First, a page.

Friday, February 21, 2014

Shakesblogging 450: Othello, Desdemona, Cassio, and second person pronouns

I'm teaching Othello this week, and I went to see a touring production with some of the students yesterday. God, that play is good. I say this as someone who isn't really a tragedy person. (OK, I like Desdemona because she is really a comedy heroine -- plucky, witty, independent of mind -- before being trapped in a foreign country and an abusive marriage takes that from her. You realize what a great character she is when you watch it. When students only read it, I think the submissive Desdemona of the last two acts tends to loom larger in their minds; but she is desperate, and bewildered, and has no good options by then.)

One of my favorite features of early modern English is the difference between "you" and "thou." (Well, favorite in that it's fun to look at in the classroom. I'm very glad I don't speak a language where you have to make such distinctions in everyday life, as I suspect it's a social minefield and I have enough trouble with unwritten social rules as it is.)

One of the things I always like pointing out in the classroom, when I teach 3.3, is that Desdemona starts "thou"-ing Cassio around line 20 or so: it's the equivalent of a verbal pat on the shoulder, an everything's-going-to-be-all-right moment. Which, of course, it isn't -- because the other striking thing about this scene is that Desdemona doesn't address her husband as "thou," not when she's trying to coax him to pardon Cassio, nor anywhere else in the play. He uses "thou" with her; she never uses anything but "you" with him, although she's willing to get more informal with Cassio, Emilia, and even Iago.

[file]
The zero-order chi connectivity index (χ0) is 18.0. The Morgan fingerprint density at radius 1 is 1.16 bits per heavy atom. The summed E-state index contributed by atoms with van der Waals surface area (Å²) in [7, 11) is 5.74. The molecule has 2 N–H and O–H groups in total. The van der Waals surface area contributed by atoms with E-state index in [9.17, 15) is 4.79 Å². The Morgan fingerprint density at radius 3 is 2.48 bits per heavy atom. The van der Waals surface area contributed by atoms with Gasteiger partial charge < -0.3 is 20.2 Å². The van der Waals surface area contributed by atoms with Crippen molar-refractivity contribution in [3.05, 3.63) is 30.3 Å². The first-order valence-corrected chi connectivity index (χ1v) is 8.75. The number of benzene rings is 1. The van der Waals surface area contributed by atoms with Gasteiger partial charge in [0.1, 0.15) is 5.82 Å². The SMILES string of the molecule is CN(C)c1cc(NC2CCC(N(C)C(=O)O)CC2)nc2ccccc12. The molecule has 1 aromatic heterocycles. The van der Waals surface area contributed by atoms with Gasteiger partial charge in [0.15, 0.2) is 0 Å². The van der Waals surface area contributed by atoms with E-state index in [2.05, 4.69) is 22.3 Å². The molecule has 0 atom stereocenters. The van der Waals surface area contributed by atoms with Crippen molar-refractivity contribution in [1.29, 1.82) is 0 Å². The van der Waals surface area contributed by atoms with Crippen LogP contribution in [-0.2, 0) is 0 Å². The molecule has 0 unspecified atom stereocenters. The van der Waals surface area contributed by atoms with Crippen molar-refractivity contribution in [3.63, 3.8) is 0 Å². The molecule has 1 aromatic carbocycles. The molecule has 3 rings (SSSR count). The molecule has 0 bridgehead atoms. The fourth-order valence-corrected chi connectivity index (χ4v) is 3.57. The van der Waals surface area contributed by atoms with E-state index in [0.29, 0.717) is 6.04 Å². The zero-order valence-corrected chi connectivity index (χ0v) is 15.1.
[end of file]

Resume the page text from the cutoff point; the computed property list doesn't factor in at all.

Iago's choice of Cassio isn't random. There's a real closeness there, a level of intimacy that she doesn't share with Othello, despite his best efforts. It's a totally innocent closeness (Desdemona seems to have a penchant for innocent opposite-sex friendships, a relationship that I believe is not actually supposed to exist in early modern society), and it's understandable that she's a little in awe of her much-older, war hero husband; but it gives Iago something to build on.

Close reading for fun and profit!